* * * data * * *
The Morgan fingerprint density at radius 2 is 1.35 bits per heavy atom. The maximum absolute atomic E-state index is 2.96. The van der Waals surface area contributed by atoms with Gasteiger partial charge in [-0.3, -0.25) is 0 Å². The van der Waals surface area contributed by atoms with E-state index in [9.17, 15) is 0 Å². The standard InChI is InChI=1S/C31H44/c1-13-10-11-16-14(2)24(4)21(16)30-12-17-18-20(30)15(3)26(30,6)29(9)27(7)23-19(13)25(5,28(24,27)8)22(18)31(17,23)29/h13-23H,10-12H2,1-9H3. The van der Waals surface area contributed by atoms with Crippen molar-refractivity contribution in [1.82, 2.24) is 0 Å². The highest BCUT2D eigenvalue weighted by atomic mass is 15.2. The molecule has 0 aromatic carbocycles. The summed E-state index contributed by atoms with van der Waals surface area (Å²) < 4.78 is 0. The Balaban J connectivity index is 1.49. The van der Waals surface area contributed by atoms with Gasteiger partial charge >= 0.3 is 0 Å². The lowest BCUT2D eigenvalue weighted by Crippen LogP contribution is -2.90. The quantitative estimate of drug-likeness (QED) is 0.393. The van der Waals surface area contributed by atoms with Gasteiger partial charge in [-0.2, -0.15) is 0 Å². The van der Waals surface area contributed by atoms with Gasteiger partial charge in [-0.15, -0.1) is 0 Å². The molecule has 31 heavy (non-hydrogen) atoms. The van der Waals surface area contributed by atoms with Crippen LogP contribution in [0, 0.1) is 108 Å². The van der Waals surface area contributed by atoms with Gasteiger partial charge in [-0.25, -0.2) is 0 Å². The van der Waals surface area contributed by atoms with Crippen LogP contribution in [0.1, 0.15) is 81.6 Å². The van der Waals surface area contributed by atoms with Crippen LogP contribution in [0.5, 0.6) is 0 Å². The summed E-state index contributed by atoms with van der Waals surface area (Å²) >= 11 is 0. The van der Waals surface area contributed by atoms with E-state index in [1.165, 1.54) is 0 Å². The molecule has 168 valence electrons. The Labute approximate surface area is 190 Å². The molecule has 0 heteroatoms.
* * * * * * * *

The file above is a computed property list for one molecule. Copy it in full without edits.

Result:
The Morgan fingerprint density at radius 2 is 1.35 bits per heavy atom. The maximum absolute atomic E-state index is 2.96. The van der Waals surface area contributed by atoms with Gasteiger partial charge in [-0.3, -0.25) is 0 Å². The van der Waals surface area contributed by atoms with E-state index in [9.17, 15) is 0 Å². The standard InChI is InChI=1S/C31H44/c1-13-10-11-16-14(2)24(4)21(16)30-12-17-18-20(30)15(3)26(30,6)29(9)27(7)23-19(13)25(5,28(24,27)8)22(18)31(17,23)29/h13-23H,10-12H2,1-9H3. The van der Waals surface area contributed by atoms with Crippen molar-refractivity contribution in [1.82, 2.24) is 0 Å². The highest BCUT2D eigenvalue weighted by atomic mass is 15.2. The molecule has 0 aromatic carbocycles. The summed E-state index contributed by atoms with van der Waals surface area (Å²) < 4.78 is 0. The Balaban J connectivity index is 1.49. The van der Waals surface area contributed by atoms with Gasteiger partial charge >= 0.3 is 0 Å². The lowest BCUT2D eigenvalue weighted by Crippen LogP contribution is -2.90. The quantitative estimate of drug-likeness (QED) is 0.393. The van der Waals surface area contributed by atoms with Gasteiger partial charge in [-0.2, -0.15) is 0 Å². The van der Waals surface area contributed by atoms with Gasteiger partial charge in [-0.15, -0.1) is 0 Å². The molecule has 31 heavy (non-hydrogen) atoms. The van der Waals surface area contributed by atoms with Crippen LogP contribution in [0, 0.1) is 108 Å². The van der Waals surface area contributed by atoms with Gasteiger partial charge in [-0.25, -0.2) is 0 Å². The van der Waals surface area contributed by atoms with Crippen LogP contribution in [0.1, 0.15) is 81.6 Å². The van der Waals surface area contributed by atoms with Crippen LogP contribution in [0.5, 0.6) is 0 Å². The summed E-state index contributed by atoms with van der Waals surface area (Å²) >= 11 is 0. The van der Waals surface area contributed by atoms with E-state index in [1.165, 1.54) is 0 Å². The molecule has 168 valence electrons. The Labute approximate surface area is 190 Å². The molecule has 0 heteroatoms.